The aviation industry has a wide range of equipment, machinery, and systems that ensure aircraft are working optimally at all times. Found both inside and outside of aircraft, certain instruments and apparatuses are used for preflight, onboard flight, and postflight operations. Two examples of such appliances include auxiliary power units (APUs) and ground power units (GPUs). Often conflated with one another, APUs and GPUs are incredibly important pieces of service equipment that many aircraft take advantage of, and you should familiarize yourself with them.
Auxiliary Power Unit (APU)
APUs are installed inside aircraft to provide power to the electrical system in the place of or as a supplement to engine-driven generator power. Moreover, they allow aircraft to operate without relying on ground support equipment (GSE) like a GPU, an external air-conditioning unit, or a high pressure air start cart. They consist of a small jet engine for their base, which is normally located in the tail cone of the aircraft. Some variations may be situated in an engine nacelle or in one of the wheels.
Generally, an APU can be started with the aircraft battery, and once it is running, it supplies electrical power to various aircraft systems as well as bleed air for air conditioning and engine start operations. Before being used on any aircraft, the APU must be certified for flight. Once this approval has been granted, it serves as an additional source of power in the event of the loss of an engine generator.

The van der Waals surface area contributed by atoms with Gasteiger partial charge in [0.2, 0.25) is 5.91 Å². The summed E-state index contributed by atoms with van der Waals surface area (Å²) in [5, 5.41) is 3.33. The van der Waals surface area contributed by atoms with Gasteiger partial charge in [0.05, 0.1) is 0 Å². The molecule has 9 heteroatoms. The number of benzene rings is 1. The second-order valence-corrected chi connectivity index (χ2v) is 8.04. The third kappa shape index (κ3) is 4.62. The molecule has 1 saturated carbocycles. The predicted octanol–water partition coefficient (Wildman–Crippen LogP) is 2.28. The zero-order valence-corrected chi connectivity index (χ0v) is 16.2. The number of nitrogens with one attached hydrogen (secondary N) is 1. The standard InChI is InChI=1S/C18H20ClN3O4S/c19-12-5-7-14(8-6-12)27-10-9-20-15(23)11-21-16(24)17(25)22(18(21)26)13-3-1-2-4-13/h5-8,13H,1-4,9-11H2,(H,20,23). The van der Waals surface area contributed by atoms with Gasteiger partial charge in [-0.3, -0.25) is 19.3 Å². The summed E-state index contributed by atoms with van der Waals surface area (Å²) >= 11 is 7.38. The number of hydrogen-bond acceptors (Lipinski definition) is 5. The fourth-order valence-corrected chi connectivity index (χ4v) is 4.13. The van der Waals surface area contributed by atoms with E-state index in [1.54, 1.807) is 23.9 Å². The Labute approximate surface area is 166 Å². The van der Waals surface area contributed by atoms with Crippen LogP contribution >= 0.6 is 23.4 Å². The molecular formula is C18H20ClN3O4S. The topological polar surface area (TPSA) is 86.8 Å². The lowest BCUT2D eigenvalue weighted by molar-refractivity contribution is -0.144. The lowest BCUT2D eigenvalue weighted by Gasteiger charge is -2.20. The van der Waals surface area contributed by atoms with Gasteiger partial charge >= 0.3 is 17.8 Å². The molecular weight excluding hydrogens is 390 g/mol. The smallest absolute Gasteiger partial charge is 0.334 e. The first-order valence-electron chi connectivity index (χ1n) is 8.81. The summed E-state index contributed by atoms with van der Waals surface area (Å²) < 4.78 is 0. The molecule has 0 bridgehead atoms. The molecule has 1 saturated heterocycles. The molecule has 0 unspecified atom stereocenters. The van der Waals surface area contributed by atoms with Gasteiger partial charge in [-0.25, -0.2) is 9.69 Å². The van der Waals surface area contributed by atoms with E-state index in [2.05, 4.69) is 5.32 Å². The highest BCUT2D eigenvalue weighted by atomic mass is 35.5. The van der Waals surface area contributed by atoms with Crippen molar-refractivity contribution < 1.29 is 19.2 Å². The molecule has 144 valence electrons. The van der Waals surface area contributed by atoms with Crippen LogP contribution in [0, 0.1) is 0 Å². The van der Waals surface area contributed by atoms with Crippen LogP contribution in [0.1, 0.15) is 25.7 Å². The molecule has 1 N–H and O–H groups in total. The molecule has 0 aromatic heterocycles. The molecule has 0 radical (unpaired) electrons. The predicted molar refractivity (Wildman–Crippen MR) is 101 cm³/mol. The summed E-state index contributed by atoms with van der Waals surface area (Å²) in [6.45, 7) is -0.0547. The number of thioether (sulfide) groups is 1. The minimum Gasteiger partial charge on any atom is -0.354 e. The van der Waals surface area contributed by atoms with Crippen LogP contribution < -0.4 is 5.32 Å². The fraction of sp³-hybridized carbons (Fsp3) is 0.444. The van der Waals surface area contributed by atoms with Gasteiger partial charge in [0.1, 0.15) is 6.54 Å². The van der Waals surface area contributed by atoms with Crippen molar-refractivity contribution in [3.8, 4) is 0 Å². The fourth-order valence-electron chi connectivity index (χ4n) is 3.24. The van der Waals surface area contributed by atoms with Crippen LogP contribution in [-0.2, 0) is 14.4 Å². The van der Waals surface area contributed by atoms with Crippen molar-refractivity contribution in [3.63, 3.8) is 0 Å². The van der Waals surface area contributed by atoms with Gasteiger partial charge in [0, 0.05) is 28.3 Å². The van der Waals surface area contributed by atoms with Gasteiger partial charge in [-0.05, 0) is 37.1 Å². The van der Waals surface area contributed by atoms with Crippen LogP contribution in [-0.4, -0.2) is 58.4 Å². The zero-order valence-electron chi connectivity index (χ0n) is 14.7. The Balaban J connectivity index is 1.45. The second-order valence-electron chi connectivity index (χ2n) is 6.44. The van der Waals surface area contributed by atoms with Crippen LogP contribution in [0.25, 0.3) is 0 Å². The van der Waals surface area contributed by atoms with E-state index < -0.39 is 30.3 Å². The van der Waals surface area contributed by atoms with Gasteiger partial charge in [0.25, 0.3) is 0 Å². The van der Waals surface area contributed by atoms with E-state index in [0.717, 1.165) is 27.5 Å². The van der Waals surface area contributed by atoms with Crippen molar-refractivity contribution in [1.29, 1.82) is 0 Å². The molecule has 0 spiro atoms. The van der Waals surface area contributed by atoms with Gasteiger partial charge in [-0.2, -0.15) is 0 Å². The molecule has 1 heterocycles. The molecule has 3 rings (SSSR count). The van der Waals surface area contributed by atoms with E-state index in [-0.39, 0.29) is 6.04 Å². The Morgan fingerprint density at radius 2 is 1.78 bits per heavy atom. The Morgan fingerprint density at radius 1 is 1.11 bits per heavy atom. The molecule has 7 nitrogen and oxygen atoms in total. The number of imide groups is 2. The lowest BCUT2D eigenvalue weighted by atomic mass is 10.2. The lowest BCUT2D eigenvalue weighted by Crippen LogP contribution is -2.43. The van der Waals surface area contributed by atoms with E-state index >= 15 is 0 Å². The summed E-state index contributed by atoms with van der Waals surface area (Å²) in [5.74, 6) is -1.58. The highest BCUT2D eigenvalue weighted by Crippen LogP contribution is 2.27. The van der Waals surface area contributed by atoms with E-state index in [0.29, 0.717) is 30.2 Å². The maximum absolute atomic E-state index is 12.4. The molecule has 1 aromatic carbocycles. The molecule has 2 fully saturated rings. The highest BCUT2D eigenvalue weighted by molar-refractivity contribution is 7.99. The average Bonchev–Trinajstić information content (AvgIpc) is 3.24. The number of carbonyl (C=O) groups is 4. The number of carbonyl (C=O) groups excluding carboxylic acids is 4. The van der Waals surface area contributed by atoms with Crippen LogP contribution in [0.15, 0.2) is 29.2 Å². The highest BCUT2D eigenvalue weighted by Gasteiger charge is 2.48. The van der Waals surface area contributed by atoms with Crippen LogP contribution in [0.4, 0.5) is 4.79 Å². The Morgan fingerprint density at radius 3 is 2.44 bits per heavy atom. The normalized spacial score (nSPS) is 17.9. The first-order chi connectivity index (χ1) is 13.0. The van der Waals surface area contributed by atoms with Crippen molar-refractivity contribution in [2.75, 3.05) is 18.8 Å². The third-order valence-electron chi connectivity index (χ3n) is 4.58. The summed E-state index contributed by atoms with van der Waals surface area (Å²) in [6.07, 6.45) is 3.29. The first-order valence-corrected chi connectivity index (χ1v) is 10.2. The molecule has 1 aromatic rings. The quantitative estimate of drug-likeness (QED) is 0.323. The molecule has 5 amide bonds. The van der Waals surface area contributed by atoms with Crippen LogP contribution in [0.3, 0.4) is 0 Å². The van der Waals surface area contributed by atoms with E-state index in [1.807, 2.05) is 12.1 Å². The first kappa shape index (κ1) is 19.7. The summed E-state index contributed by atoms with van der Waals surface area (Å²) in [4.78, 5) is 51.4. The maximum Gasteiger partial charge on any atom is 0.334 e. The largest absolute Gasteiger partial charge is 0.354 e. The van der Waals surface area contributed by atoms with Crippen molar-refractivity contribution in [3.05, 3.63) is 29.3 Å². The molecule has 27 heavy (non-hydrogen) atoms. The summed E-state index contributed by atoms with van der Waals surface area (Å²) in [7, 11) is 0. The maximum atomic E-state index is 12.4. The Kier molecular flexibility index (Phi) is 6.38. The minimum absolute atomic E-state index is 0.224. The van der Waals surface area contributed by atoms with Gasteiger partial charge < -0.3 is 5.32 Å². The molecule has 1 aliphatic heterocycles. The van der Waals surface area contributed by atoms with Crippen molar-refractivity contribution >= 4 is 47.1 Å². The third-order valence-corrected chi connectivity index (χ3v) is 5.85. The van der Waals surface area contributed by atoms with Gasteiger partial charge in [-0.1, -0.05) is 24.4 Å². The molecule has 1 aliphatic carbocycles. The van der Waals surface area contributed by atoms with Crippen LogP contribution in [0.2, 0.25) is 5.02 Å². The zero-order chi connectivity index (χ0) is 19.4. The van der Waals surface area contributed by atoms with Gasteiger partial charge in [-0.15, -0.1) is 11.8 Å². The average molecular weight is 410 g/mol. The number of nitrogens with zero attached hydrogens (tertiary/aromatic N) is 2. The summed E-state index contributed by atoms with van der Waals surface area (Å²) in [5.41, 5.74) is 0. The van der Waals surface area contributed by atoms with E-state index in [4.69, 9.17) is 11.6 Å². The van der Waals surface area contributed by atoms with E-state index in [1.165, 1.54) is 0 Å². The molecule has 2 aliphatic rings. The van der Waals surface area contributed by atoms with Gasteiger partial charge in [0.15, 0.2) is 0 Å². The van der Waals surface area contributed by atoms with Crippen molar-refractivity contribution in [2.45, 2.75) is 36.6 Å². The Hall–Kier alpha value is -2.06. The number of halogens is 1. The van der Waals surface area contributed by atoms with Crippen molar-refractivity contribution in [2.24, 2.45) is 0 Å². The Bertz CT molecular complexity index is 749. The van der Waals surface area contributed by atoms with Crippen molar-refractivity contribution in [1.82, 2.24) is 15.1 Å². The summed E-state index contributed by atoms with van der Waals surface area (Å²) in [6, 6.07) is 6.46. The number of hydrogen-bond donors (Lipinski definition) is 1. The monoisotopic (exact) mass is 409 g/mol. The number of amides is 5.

Ground Power Unit (GPU)
GPUs usually remain on the outside and also provide power in the place of engine-driven generator power. In general, they provide either 120V AC or 28V DC power, and they consist of a generator powered by a diesel engine but are available in an array of other configurations as well. They can be fixed or mobile units that are connected to the electrical system of an aircraft while they are on the ground, providing a power supply for the means of passenger disembarkation, aircraft servicing, and more.
When an aircraft lands, pilots will keep one jet engine on so that the aircraft has enough thrust to taxi around the airport as necessary and keep all of the electrical systems energized. To fulfill such requirements, an APU can be used. However, once the aircraft reaches a full stop, a GPU can be used to continue supplying power.
APUs v. GPUs
While APUs and GPUs serve a similar purpose, they each have their own unique characteristics. The most obvious difference we covered is mobility. Whereas an APU is found inside an aircraft, a GPU can be moved around to be used on different aircraft. Furthermore, each is utilized according to aircraft design, meaning that certain APUs and GPUs are not used for all aircraft. Nonetheless, certain aircraft can be powered by both. In terms of efficiency, GPUs win because they run on diesel fuel, making it cheaper to operate during long periods of ground operation. More than that, as previously mentioned, they can be used on multiple aircraft.
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